‘Tax avoidance violates British notions of fairness’
Your digest of analysis from the British and international press
James Bloodworth in The New Statesman
‘We’d all do it if we could’ is no defence of Rishi Sunak’s wife
on tax avoidance
Since news broke about Rishi Sunak’s wife’s non-dom status last week, James Bloodworth has been hearing the phrase “we’d all do it if we could” – mostly coming from “Conservative apologists for the Chancellor”. This is “rather a moot point”, he writes in The New Statesman. In reality, “most people in Britain cannot afford the sort of tricksy accountant or lawyer required to avoid tax”. While tax avoidance is not illegal, it “does violate widely accepted British notions of fairness”. The scandal “highlights once again the contrasting way in which rich and poor are treated in modern Britain”. At a time when politicians are urging the country to “balance the books”, perhaps they should “get busy closing the loopholes which make it so frighteningly easy for the fabulously rich to avoid paying tax”.
Melanie Phillips in The Times
Marine Le Pen’s rise shows conservatism has fractured
on political identities
“How on earth” has it happened that Marine Le Pen “is now considered by millions of French voters as a centrist?” asks Melanie Phillips in The Times. The leader of the far-right National Rally party “comes from an extreme nationalist and antisemetic political family background”, but she has “gone to considerable lengths to soften her image”. Phillips suggests that Le Pen’s “current combination of nationalism and socialism makes her… a national socialist”. Vladimir Putin too “presents himself as the defender of western civilisation”, a claim that “astonishingly still strikes a chord” with “a significant number of conservatives in Britain and America as well as in France”. The current political divisions in France demonstrate “what many have refused to learn from Trump, Orban and other similar electoral uprisings” – that “the yearning among people for a shared sense of belonging is inextinguishable”.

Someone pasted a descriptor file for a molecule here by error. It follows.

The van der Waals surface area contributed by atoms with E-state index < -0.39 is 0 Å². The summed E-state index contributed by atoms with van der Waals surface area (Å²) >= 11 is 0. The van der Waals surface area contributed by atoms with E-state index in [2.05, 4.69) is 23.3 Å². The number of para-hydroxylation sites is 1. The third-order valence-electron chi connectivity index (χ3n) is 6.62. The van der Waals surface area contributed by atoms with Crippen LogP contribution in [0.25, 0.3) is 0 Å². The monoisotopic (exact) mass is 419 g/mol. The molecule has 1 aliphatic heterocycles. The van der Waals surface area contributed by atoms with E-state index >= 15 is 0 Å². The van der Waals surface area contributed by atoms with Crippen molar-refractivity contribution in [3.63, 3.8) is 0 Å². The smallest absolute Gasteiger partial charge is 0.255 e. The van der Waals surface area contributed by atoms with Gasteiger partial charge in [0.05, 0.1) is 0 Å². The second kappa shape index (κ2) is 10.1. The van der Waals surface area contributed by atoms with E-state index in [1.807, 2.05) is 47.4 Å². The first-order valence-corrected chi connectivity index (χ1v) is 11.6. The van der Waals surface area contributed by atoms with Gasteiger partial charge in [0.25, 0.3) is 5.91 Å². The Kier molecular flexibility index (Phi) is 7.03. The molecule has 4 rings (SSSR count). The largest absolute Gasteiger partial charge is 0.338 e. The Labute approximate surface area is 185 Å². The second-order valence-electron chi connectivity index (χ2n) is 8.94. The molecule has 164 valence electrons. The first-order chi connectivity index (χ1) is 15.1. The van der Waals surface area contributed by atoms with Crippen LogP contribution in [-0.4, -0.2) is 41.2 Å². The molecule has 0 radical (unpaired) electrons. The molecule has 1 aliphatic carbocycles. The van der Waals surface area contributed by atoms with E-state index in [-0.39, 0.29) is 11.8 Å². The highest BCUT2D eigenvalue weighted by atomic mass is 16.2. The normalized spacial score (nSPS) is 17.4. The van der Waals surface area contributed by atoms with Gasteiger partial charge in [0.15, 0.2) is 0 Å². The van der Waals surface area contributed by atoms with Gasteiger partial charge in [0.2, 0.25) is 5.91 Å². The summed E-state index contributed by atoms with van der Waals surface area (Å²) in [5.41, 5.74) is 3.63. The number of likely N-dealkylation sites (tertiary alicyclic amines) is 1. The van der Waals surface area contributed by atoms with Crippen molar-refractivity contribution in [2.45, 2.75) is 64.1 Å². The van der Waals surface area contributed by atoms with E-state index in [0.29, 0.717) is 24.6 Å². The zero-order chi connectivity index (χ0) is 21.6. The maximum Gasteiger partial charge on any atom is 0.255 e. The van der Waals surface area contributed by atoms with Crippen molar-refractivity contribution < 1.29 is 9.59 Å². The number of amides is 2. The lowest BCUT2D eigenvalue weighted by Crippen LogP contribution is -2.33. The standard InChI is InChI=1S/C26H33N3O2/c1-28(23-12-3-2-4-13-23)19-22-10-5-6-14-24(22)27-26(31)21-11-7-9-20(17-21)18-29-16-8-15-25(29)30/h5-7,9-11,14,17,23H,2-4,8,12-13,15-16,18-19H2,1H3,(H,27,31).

Tim Willasey-Wilsey in The Scotsman
Ukraine Russia war: the good, the bad and the ugly of the conflict so far
on lessons learned
Former diplomat and professor Tim Willasey-Wilsey says that “Ukraine has been a revelation”. Writing in The Scotsman, he notes: “Its president is a modern-day hero, its army has shown remarkable courage and the refugees extraordinary dignity.” In the modern world, where “nothing seems clear-cut, it is wonderful to have a hero and an even clearer villain”. But “nothing is ever quite so simple”. Willasey-Wilsey weighs up the good (Ukraine’s military performance, Nato’s unity, Russian incompetence) with the bad (Russia’s resilience, Western indecision and energy dependency). There is also the “ugly”. Joe Biden’s comments that Putin “cannot remain in power” were “unwise but true”, says Willasey-Wilsey. “Any peace treaty with Putin still in power will just be a pause while he regroups before trying again.” There is also “nothing more dangerous than a conscript army which is frightened and waging a war it does not comprehend”. And for as long as Putin has weapons of mass destruction, he “retains the option of using them”. Doing so would “rekindle our worst Cold War nightmares about global extinction”.
Gillian Harvey in Metro
For those of us prone to depression, the ‘goblin mode’ trend could be dangerous
on looking in the mirror
“In recent months, online posts have celebrated the idea of ‘goblin mode’,” says Gillian Harvey in Metro. This describes “a state in which people let themselves go feral, living in their worst clothes and giving into the urge to gorge cold pasta from the fridge with their bare hands”. Goblin mode is “an understandable reaction to the odd world we currently inhabit”. Dressing up seems futile “when a crazy warmonger is threatening to go nuclear, or Covid-19 might come calling”. Harvey says: “I get it. But I’ll never do it. For those of us prone to depression, letting the inner goblin out would be a dangerous move.” In 2014, after suffering with depression for months, Harvey says she looked in the mirror and saw a “sad little creature looking back at me”, and was “confronted by the inadmissible evidence” that, “on this level at least, I’d let the depression win”. Now, she says, “I’d never dare to go full goblin”.
Shinzo Abe in The Los Angeles Times
The US must make clear to the world it will defend Taiwan against Chinese invasion
on ‘unwavering’ intentions
“Russia’s invasion of Ukraine has reminded many people of the fraught relationship between China and Taiwan,” Shinzo Abe, the former prime minister of Japan, writes at the Los Angeles Times. There are “similarities” between the two situations, specifically the “very large military power gap between Taiwan and China”, that neither Ukraine nor Taiwan “has formal military allies” and “the UN’s mediation function cannot be relied upon”, says Abe. But there are “significant differences” too, and the circumstances surrounding Taiwan are “even more uneasy”. The US’s policy of “strategic ambiguity” in relation to the island nation means Taiwan has had to “consider the possibility that the US will not intervene militarily” should Beijing invade. Abe says he “always made it a rule to convey clearly” to President Xi Jinping “that he should not misjudge” Japan’s “unwavering” intentions to defend the Senkaku Islands. “There must no longer be any room for doubt in our resolve concerning Taiwan,” he says.